Purple coneflowers are more popularly known as echinacea. This perennial plant is native to North America, where it is most frequently found in the central United States. Used primarily as a border garden plant, the meadow flower is also found growing wild in tall, dry grasses and prairie areas.
As members of the sunflower family, purple coneflowers have dark centers and soft, daisy-like petals. The flower's petals are fairly straight but droop down, making the center protrude in a cone shape. The cone part of the plant, with its dark brown, spiky center, is said to resemble a hedgehog. The plant's scientific name, Echinacea purpurea, comes from the Greek word for hedgehog.
Nine separate species of purple coneflowers exist. Harvesting these flowers in the wild is not recommended. Some varieties of purple coneflower are considered threatened. Cutting these species down can cause a greater loss. Purple coneflowers exhibit herbaceous, hairy leaves and erect stems.
Echinacea are strong, drought-resistant plants. Their flowers are long-lasting, and though they are called purple coneflowers, the petals themselves may range from purple, to pink, to sometimes white. Other colors, such as yellow, are also possible. Depending on the exact species of purple coneflower, the plants may grow anywhere from 24 inches (60 cm) to 6 feet (1.8 m) in height. Most bloom in the early to late summer months.
Many people prefer to use these plants as cut flowers. They can be arranged in attractive displays for the home, gift giving, or event decorations. Other people use the plants for their purported medicinal benefits. Some people believe the plants can help ward off or shorten colds and other illnesses, while studies have shown that there may be a link between purple coneflowers and the stopping of tumor growth.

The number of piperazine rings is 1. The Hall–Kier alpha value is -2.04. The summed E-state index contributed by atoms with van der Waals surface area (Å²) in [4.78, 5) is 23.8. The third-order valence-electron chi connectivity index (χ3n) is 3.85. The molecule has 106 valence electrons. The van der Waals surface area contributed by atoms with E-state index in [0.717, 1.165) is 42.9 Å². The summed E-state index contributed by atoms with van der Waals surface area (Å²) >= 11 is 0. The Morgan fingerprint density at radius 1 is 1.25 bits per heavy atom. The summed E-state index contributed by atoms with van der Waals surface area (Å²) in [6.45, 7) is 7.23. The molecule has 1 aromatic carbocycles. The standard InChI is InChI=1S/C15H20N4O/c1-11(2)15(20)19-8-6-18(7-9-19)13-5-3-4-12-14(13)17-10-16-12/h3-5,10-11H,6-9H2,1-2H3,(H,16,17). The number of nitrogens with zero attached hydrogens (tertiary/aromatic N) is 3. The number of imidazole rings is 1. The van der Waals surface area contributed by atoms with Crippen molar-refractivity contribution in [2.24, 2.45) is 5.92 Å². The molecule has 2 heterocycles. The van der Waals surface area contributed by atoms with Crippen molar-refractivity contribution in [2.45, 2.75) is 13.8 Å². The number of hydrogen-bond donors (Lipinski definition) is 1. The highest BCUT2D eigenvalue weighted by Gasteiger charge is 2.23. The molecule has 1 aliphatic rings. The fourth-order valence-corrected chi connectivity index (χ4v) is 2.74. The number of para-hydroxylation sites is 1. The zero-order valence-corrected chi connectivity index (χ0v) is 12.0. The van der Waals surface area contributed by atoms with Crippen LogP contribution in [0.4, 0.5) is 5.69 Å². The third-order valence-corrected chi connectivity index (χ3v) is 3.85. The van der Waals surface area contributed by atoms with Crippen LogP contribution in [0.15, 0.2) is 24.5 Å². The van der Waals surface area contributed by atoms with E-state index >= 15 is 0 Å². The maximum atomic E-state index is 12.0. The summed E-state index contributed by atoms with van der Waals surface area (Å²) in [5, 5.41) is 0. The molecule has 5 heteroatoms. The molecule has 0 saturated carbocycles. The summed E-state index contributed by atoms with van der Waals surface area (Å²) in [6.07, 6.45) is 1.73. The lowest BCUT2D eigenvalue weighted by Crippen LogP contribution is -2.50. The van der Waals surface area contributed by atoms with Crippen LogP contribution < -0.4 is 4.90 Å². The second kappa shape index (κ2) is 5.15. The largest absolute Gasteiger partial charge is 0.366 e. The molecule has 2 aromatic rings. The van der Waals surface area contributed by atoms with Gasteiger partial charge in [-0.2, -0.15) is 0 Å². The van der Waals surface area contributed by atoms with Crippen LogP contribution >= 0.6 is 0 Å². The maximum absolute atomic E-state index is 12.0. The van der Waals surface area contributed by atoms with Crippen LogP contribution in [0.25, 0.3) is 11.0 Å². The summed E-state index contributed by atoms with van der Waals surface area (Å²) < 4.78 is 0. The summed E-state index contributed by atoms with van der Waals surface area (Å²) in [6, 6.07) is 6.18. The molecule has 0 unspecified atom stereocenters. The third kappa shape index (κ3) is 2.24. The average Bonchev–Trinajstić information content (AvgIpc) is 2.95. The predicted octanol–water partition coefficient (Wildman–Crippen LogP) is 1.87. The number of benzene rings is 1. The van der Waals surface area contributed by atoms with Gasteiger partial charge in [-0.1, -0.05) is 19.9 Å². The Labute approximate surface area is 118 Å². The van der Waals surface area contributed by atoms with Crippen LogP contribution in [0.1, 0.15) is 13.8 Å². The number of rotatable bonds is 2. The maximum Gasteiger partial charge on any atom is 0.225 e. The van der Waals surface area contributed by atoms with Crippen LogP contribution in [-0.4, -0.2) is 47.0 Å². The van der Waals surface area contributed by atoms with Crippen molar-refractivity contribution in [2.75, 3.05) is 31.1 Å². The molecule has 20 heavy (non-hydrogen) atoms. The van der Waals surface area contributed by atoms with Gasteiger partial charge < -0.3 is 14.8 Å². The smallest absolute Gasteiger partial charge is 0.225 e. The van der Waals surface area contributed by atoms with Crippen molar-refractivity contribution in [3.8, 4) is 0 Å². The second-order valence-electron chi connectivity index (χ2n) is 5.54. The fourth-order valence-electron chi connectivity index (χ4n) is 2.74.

When planting purple coneflowers, seeds should be spaced at least 24 inches (60 cm) apart from one another. This will ensure that the flowers have sufficient growing room. Full sunlight and well-drained soil are generally necessary for optimal plant health, though some species can live well in partial shade. Lightly applied organic fertilizer can help provide the plants with sustenance as they grow and mature.
These plants have been proven to effect the immune system. Taking them as a supplement can increase white blood cell counts. Doctors recommend that patients cease taking echinacea remedies after ten days of treatment, and women and children are typically advised to refrain from taking the herbal supplement.